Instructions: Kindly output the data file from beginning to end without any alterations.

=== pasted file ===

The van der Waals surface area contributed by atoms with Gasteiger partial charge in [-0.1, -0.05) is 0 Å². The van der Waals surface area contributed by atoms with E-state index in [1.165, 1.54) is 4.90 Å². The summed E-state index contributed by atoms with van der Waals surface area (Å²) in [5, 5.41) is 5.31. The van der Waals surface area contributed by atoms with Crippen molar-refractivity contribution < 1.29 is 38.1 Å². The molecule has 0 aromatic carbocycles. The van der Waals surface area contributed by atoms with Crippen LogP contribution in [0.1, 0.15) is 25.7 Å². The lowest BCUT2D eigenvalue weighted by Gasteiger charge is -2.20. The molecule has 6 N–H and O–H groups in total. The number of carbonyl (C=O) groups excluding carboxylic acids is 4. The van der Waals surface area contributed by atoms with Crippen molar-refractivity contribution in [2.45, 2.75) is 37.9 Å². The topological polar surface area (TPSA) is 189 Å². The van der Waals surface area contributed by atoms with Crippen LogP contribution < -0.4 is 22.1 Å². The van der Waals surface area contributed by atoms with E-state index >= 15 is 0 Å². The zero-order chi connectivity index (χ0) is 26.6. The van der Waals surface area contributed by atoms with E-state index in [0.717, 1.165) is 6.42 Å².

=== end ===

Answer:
The van der Waals surface area contributed by atoms with Gasteiger partial charge in [-0.1, -0.05) is 0 Å². The van der Waals surface area contributed by atoms with E-state index in [1.165, 1.54) is 4.90 Å². The summed E-state index contributed by atoms with van der Waals surface area (Å²) in [5, 5.41) is 5.31. The van der Waals surface area contributed by atoms with Crippen molar-refractivity contribution < 1.29 is 38.1 Å². The molecule has 0 aromatic carbocycles. The van der Waals surface area contributed by atoms with Crippen LogP contribution in [0.1, 0.15) is 25.7 Å². The lowest BCUT2D eigenvalue weighted by Gasteiger charge is -2.20. The molecule has 6 N–H and O–H groups in total. The number of carbonyl (C=O) groups excluding carboxylic acids is 4. The van der Waals surface area contributed by atoms with Crippen molar-refractivity contribution in [2.45, 2.75) is 37.9 Å². The topological polar surface area (TPSA) is 189 Å². The van der Waals surface area contributed by atoms with Crippen LogP contribution < -0.4 is 22.1 Å². The van der Waals surface area contributed by atoms with E-state index >= 15 is 0 Å². The zero-order chi connectivity index (χ0) is 26.6. The van der Waals surface area contributed by atoms with E-state index in [0.717, 1.165) is 6.42 Å².